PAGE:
I just had to build the QuickFIX C++ client library on Solaris, and here are a few notes that might be useful when doing the same:
* Make sure you have
/usr/ccs/bin in your PATH (so that
ar can be found);
* If you are using gmake, you may need to
export MAKE=gmake before you run
* If building static libs as well as .so files, run
Once the libraries are built, you can compile and link using:
$ g++ -I /usr/local/include/quickfix/include/ main.cpp libquickfix.a -o main -lxml2
This will statically compile against quickfix and dynamically link against libxml2.
Probably one of the nicest explanations of the bias/variance tradeoff is the one I found in the book Introduction to Information Retrieval (full book available online). The tradeoff can be explained mathematically, and also more intuitively. The mathematical explanation is as follows:
if we have a learning method that operates on a given set of input data (call it $x$) and a “real” underlying process that we are trying to approximate (call it $\alpha$), then the expected (squared) error is:
E[x-\alpha]^2 = Ex^2 – 2Ex\alpha + \alpha^2\\
= (Ex)^2 – 2Ex\alpha + \alpha^2 + Ex^2 – 2(Ex)^2 + (Ex)^2\\
= [Ex-\alpha]^2 + Ex^2 – E2x(Ex) + E(Ex)^2\\
= [Ex-\alpha]^2 + E[x-Ex]^2
Taking advantage of the linearity of expectation and adding a few extra cancelling terms, we end up with the representation:
Error = bias (E[x-\alpha]^2) + variance (E[x-Ex]^2)
Thats the mathematical equivalence. However, a more descriptive approach is as follows:
Bias is the squared difference between the true underlying distribution and the prediction of the learning process, averaged over our input datasets. Consistently wrong prediction equal large bias. Bias is small when the predictions are consistently right, or the average error across different training sets is roughly zero. Linear models generally have a high bias for nonlinear problems. Bias can represent the domain knowledge that we have built into the learning process – a linear assumption may be unsuitable for a nonlinear problem, and thus result in high bias.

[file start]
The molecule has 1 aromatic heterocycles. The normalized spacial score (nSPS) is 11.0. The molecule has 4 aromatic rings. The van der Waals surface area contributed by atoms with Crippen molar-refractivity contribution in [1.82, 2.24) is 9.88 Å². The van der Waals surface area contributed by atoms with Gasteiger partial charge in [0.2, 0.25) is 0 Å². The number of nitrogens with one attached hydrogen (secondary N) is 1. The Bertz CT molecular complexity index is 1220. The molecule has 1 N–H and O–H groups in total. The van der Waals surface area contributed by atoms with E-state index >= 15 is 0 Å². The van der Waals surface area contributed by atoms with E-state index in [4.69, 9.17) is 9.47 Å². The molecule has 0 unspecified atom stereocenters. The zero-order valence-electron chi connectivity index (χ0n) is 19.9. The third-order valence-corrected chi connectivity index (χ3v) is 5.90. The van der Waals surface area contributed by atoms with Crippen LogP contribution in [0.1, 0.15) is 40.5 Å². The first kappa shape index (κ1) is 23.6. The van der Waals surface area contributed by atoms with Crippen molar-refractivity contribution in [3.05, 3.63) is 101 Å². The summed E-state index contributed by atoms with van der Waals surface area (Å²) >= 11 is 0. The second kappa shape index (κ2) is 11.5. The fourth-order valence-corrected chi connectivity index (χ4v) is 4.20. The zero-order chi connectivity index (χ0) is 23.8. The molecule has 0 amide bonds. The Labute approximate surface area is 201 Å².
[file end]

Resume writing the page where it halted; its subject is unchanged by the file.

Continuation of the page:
Variance is the variation in prediction (or the consistency) – it is large if different training sets result in different learning models. Linear models will generally have lower variance. High variance generally results in overfitting – in effect, the learning model is learning from noise, and will not generalize well.
Its a useful analogy to think of most learning models as a box with two dials – bias and variance, and the setting of one will affect the other. We can only try and find the “right” setting for the situation we are working with. Hence the bias-variance tradeoff.
The FT has a nice article on financial amnesia, which talks about the desire of the CFA UK discipline to incorporate some financial history into their curriculum, ostensibly to implant enough of a sense of deja vu in budding financial managers when they encounter potential disaster scenarios that they may avoid repeating them.
I think this is a great idea – the only problem is that it probably wont have any sort of meaningful impact other than provide some fascinating course material for CFA students. The problem with an industry that makes its living from markets that essentially operate on two gears – fear and greed – is that despite all of the prior knowledge in the world, we will willingly impose a state of amnesia upon ourselves if we can convince ourselves that what is happening now is in some way different, or just different enough from whatever disasters happened before. The Internet bubble, tulip-mania, and the various property boom and busts that we have seen over the last decade share at their core a common set of characteristics, but they are different (or “new”) enough that we were able to live in a state of denial. The “fear and greed” mentality also means that even if you know you are operating in a bubble that will eventually burst, you carry on regardless, as you plan to be out of the game before it all goes bad (The Greater Fool theory).
Incidentally, if you want to read a beautifully written and entertaining account of financial bubbles by one of the greatest writers on this topic, you should read this book (“A Short History of Financial Euphoria” by J.K. Galbraith). It packs a huge amount of wit and insight into its relatively small page count.
NOTE: Galbraith also wrote the definitive account on the Great Crash of 1929, which rapidly became required reading around three years ago…it’s also excellent. Galbraith has a beautiful turn of phrase.